Efficacy and safety of antenatal dexamethasone in reducing respiratory distress among late preterms in Mulago Hospital: a randomized controlled trial.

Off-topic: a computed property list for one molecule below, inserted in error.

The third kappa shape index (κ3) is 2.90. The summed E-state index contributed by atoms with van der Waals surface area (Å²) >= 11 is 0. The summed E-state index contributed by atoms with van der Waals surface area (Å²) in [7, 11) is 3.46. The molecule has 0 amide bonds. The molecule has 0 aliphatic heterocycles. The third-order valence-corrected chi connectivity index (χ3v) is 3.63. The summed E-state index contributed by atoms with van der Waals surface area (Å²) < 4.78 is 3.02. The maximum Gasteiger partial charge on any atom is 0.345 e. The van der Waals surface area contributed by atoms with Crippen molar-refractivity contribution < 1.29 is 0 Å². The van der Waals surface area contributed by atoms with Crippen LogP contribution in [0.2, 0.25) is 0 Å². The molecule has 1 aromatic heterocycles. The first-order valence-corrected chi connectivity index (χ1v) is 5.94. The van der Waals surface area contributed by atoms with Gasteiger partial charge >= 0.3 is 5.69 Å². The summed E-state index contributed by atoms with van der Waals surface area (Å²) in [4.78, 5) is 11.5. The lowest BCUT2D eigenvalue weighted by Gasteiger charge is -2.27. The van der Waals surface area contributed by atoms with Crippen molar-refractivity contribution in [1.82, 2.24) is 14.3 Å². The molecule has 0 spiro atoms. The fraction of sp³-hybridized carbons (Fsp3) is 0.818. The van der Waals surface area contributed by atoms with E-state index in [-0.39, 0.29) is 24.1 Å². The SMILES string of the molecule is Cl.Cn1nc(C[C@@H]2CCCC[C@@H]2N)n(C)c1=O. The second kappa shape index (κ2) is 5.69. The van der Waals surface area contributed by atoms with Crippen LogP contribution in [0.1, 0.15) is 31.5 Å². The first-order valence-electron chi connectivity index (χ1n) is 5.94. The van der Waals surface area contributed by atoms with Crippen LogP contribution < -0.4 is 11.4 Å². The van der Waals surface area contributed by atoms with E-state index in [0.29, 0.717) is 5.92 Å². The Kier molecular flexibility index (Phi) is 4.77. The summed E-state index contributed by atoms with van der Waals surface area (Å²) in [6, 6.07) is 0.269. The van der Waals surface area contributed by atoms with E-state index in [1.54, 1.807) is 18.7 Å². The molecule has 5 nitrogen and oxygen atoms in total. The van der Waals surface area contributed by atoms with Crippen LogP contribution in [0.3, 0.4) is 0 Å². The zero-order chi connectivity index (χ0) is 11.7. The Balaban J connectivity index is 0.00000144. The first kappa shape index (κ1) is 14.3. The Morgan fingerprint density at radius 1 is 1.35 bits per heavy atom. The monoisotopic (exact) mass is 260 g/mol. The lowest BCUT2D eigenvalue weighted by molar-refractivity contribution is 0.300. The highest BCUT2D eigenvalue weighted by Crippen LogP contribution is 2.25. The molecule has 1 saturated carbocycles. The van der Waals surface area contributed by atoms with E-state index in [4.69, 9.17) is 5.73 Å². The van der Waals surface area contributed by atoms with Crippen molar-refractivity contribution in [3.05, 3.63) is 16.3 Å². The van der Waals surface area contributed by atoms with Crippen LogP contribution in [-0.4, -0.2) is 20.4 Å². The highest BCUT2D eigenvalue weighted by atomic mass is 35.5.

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Introduction: Late preterm infants, who were previously thought to be as physiologically and metabolically mature as term infants, are now known to be at a higher risk of morbidity and mortality. Respiratory distress is often associated with late preterms than full term infants and its Prevention is of concern. Various investigators have suggested that antenatal treatment with corticosteroids could accelerate lung function in late preterm babies however there is lack of consensus about its use. General objective: To determine the efficacy and safety of antenatal Dexamethasone in reducing respiratory distress among late preterms in Mulago hospital. Methods: This was a double blind randomized controlled trial. Sixty two women with indication for late preterm delivery were randomly assigned to receive either Dexamethasone or placebo (n = 31).Women in both arms were monitored through labour and delivery and their babies were followed up for 24 hours to look for development of respiratory distress. Babies that required immediate admission to special Care unit post delivery were followed up for a maximum period of 7 days or up to discharge whichever occurred first. Babies delivered vaginally with no feature of distress after 24 hours were discharged then. The post caesarean babies without respiratory distress were followed up to 3days; a time when the mothers were also discharged. Data was coded and entered into Epidata version 2.1 and exported to STATA version 10.0 for analysis. Analysis was by Intention to treat. xi Results: From December 19th, 2011 to April 14th, 2012, out of a total of 351 women who were screened, 62 met the inclusion criteria and were randomly assigned to receive either dexamethasone (n1=31) or placebo (n2=31) Data on the primary outcome was available for 57 subjects. Babies who developed respiratory distress were 19 (33.3%) including 10(32.2%) in the dexamethasone group and 9(29%) in the placebo arm. Relative risk 1.18 (95% CI 0.63- 2.22) by intention to treat. There were 4 lost to follow up and one intra uterine fetal death.Two babies died due to respiratory distress one in either group. Only one mother who received dexamethasone developed puerperal sepsis. There were no significant differences in the occurrence of adverse events between the two groups. Conclusions and recommendations: With the available results, there is a high incidence of respiratory distress among late preterms (33.3%), and no benefit of antenatal dexamethasone in reducing it. There is need therefore to establish the particular cause of respiratory distress in this group. Further studies on the molecular and genetic pathology of respiratory distress in late preterms could direct future therapies. The study is ongoing to complete the sample size.